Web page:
Quack Exposed: Jason Klop

Dr. Jason Klop, an naturopath from Vancouver in Canada claims to be the first and only clinic to duplicate the treatment which was developed by Dr. James Adams and their team at Arizona State University. At 18 weeks, they claim they observed 80% improvement from a baseline in digestive related symptoms .They also claim that there is a 25% improvement in "autism related symptoms" in 8 weeks. 

At the two year followup, they said they observed 80% improvement in digestive symptoms maintained and another 20% "improvement in autism related symptoms." 

Klop sends all his families with autistic children to a retreat in Mexico. It is illegal to perform this procedure in Canada and the United States. It takes place at a hotel in  Rosarito Beach, Mexico. The treatments take place in a clinic across the street from the hotel. When I looked on Google maps, all I saw was a veterinary hospital. 

The treatment and retreats cost a total of $15,000. 

It is only a legal procedure for C. Diff. Not all people with C. Diff are candidates for this experimental procedure. 

Here is a video explaining exactly what he does. It was a Facebook live by Klop:

The infection risk is great. They have donor stool from two children aged 14 and 15 years old. These children are not vaccinated. The donors are tested but to only collect samples from two children, imagine what life must be like for these kids. 

Some of the samples are up to two weeks old! A lot can happen to fecal samples in over 24 hours, let alone 2 weeks!

The FDA issued a warning on this dangerous practice. 
In a Dutch Study, there was transmission of parasites during FMT:
Klop or his associates had connected all his parents with a Facebook Group called Klop Kids. It is thought to be shut down due to efforts by the talented Melissa Eaton. She reported this atrocity to the Candadian media. 

The article is here: https://www.cbc.ca/news/canada/british-columbia/bc-naturopath-fecal-transplants-autism-1.5420048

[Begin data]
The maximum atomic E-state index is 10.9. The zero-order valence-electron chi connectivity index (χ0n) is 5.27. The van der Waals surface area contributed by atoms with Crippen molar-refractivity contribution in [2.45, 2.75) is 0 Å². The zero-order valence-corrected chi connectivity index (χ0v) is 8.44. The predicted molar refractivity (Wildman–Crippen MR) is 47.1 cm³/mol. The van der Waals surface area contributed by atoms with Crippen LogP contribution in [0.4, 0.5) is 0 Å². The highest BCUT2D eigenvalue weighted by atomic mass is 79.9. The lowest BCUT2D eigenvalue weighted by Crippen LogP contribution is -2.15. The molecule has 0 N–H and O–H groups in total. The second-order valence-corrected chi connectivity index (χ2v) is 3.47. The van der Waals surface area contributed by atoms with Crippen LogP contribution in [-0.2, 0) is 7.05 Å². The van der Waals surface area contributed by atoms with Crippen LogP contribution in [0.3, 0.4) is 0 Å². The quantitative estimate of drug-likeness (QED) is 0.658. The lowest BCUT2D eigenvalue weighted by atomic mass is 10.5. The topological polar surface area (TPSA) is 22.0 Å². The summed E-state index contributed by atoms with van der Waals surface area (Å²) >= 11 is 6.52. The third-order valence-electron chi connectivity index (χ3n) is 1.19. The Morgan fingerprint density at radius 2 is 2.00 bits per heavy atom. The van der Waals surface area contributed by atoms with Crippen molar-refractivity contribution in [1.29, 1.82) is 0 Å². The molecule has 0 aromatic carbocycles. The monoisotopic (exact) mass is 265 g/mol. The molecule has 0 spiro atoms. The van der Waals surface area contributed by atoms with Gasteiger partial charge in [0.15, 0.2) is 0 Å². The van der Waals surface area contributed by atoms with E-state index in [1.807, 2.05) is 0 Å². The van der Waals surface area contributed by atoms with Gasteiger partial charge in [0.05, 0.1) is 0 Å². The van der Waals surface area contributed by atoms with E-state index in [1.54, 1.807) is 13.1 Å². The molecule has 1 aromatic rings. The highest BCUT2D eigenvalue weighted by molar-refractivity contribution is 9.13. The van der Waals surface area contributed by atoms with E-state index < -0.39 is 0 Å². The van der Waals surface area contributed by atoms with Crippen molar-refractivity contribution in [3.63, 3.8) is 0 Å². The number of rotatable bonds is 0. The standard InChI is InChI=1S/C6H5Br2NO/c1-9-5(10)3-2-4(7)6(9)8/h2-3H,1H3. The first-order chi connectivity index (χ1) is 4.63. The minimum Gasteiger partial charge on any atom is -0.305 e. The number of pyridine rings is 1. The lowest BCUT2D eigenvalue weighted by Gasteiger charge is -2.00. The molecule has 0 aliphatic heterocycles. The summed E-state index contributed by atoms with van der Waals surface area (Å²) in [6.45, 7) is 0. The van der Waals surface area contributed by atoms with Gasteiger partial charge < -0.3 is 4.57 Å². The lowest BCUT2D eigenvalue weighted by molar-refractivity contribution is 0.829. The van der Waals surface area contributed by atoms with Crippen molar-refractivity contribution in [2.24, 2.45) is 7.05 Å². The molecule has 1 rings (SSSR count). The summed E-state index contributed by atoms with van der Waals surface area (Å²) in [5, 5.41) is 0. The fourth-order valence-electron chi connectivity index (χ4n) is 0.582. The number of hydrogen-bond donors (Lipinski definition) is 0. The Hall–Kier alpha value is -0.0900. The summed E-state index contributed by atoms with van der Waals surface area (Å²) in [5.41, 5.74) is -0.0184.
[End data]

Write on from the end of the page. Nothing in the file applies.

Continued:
Klop connected all his families with a Facebook group called Klop Kids. The group has been reportedly shut down. It is said that they opened a new group but a $5,000 deposit must be paid for entry in the group. 

Screen Shots from the group and Klop's Website:

Health Canada Takes Action

In April 2020, Health Canada started looking into Klop's business in response to CBC reporting. FMT are not approved by Health Canada or the FDA for autism. 

Health Canada has sent Klop a letter informing him that his business is not compliant with federal law. Health Canada;s file on Klop is active. 

"Selling unauthorized health products or making false or misleading claims to prevent, treat or cure illnesses is illegal in Canada. The department takes this matter very seriously and will continue to take action to stop this activity."

Klop Banned from FMT

The College of Natruropathic Physicals of British Columbia, Canada has taken "extraordinary action" against Klop. This was in response to a complaint from a former employee who says he manufactures his products in a household lab in BC without standard procedures or quality control. 

On August 19, 2021, the college's inquiry committee said while the complaint is under investigation, Klop cannot manufacture, advertise or sell fecla microbiota transplants. He will also be subject to random on site audits to make sure he is in compliance. 

According to the college's public notice, it is taking action "due to the seriousness of the alleged conduct and a real risk of harm to the public."

This is the first public sign of concrete action by the college in 20 years. 

"There is no way that the college can adequately protect public safety on an interim basis if Dr. Klop is allowed to continue his current FMT endeavors."

Klop Files a Petition

Klop has filed a petition to ask a judge to quash BC regulator's "extraordinary action" against him. This document includes allegations that the college has overstepped its power by setting guidelines outside its jurisdiction to regulate the practice of naturopathy. 

The petition also says that the college "has no mandate to purport to protect patients who are receiving treatment in Mexico or any other place outside of British Columbia or otherwise restrict the treatment choices of patients outside British Columbia."

He also says the FMT is under the jurisdiction of Canada Health and not the college but he is already under investigation by Canada Health. 

The college has not filed a response as of yet.